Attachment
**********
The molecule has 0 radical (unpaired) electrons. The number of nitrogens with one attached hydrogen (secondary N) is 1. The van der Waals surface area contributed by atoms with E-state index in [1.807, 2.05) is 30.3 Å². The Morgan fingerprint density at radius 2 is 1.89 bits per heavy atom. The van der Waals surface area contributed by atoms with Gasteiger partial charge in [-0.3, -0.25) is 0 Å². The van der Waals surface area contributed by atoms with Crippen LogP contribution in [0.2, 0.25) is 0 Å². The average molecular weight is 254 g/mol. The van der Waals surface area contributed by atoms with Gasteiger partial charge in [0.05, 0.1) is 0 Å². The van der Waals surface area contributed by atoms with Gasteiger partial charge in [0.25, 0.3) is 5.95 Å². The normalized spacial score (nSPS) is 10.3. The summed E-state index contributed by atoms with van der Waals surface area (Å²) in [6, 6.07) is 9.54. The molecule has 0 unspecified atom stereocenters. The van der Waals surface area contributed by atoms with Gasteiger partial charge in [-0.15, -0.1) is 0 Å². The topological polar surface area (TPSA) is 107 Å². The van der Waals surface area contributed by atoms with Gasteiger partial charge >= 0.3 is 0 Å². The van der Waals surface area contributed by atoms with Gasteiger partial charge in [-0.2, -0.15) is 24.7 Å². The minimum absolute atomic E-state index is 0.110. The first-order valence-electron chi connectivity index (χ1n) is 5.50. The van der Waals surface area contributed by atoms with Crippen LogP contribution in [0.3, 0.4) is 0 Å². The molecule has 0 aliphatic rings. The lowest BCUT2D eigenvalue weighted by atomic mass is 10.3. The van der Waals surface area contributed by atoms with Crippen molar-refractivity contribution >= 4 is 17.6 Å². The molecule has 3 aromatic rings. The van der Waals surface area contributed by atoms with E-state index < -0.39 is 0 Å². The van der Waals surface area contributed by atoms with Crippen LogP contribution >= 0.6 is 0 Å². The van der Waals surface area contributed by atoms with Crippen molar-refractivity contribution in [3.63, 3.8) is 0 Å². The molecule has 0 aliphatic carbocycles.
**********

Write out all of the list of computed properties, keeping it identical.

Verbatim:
The molecule has 0 radical (unpaired) electrons. The number of nitrogens with one attached hydrogen (secondary N) is 1. The van der Waals surface area contributed by atoms with E-state index in [1.807, 2.05) is 30.3 Å². The Morgan fingerprint density at radius 2 is 1.89 bits per heavy atom. The van der Waals surface area contributed by atoms with Gasteiger partial charge in [-0.3, -0.25) is 0 Å². The van der Waals surface area contributed by atoms with Crippen LogP contribution in [0.2, 0.25) is 0 Å². The average molecular weight is 254 g/mol. The van der Waals surface area contributed by atoms with Gasteiger partial charge in [0.05, 0.1) is 0 Å². The van der Waals surface area contributed by atoms with Gasteiger partial charge in [0.25, 0.3) is 5.95 Å². The normalized spacial score (nSPS) is 10.3. The summed E-state index contributed by atoms with van der Waals surface area (Å²) in [6, 6.07) is 9.54. The molecule has 0 unspecified atom stereocenters. The van der Waals surface area contributed by atoms with Gasteiger partial charge in [-0.15, -0.1) is 0 Å². The topological polar surface area (TPSA) is 107 Å². The van der Waals surface area contributed by atoms with Gasteiger partial charge >= 0.3 is 0 Å². The van der Waals surface area contributed by atoms with Gasteiger partial charge in [-0.2, -0.15) is 24.7 Å². The minimum absolute atomic E-state index is 0.110. The first-order valence-electron chi connectivity index (χ1n) is 5.50. The van der Waals surface area contributed by atoms with Crippen LogP contribution in [0.3, 0.4) is 0 Å². The molecule has 0 aliphatic rings. The lowest BCUT2D eigenvalue weighted by atomic mass is 10.3. The van der Waals surface area contributed by atoms with Crippen molar-refractivity contribution >= 4 is 17.6 Å². The molecule has 3 aromatic rings. The van der Waals surface area contributed by atoms with E-state index < -0.39 is 0 Å². The van der Waals surface area contributed by atoms with Crippen LogP contribution >= 0.6 is 0 Å². The van der Waals surface area contributed by atoms with Crippen molar-refractivity contribution in [3.63, 3.8) is 0 Å². The molecule has 0 aliphatic carbocycles.